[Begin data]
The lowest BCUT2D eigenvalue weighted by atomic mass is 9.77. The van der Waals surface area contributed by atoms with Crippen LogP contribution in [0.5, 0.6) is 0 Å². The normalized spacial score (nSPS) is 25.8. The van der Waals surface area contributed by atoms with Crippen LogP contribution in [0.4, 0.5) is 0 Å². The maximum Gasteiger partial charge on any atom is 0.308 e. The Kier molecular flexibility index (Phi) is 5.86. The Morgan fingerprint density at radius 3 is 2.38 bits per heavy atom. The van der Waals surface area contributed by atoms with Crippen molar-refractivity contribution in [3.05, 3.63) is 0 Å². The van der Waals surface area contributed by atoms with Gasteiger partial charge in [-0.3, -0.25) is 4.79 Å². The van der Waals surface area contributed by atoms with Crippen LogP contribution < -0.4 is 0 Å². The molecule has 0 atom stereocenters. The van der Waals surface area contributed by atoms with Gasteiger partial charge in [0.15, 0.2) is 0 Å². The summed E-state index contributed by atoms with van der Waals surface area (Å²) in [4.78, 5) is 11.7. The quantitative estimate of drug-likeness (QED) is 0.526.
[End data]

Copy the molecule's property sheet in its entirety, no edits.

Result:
The lowest BCUT2D eigenvalue weighted by atomic mass is 9.77. The van der Waals surface area contributed by atoms with Crippen LogP contribution in [0.5, 0.6) is 0 Å². The normalized spacial score (nSPS) is 25.8. The van der Waals surface area contributed by atoms with Crippen LogP contribution in [0.4, 0.5) is 0 Å². The maximum Gasteiger partial charge on any atom is 0.308 e. The Kier molecular flexibility index (Phi) is 5.86. The Morgan fingerprint density at radius 3 is 2.38 bits per heavy atom. The van der Waals surface area contributed by atoms with Crippen molar-refractivity contribution in [3.05, 3.63) is 0 Å². The van der Waals surface area contributed by atoms with Gasteiger partial charge in [-0.3, -0.25) is 4.79 Å². The van der Waals surface area contributed by atoms with Crippen LogP contribution < -0.4 is 0 Å². The molecule has 0 atom stereocenters. The van der Waals surface area contributed by atoms with Gasteiger partial charge in [0.15, 0.2) is 0 Å². The summed E-state index contributed by atoms with van der Waals surface area (Å²) in [4.78, 5) is 11.7. The quantitative estimate of drug-likeness (QED) is 0.526.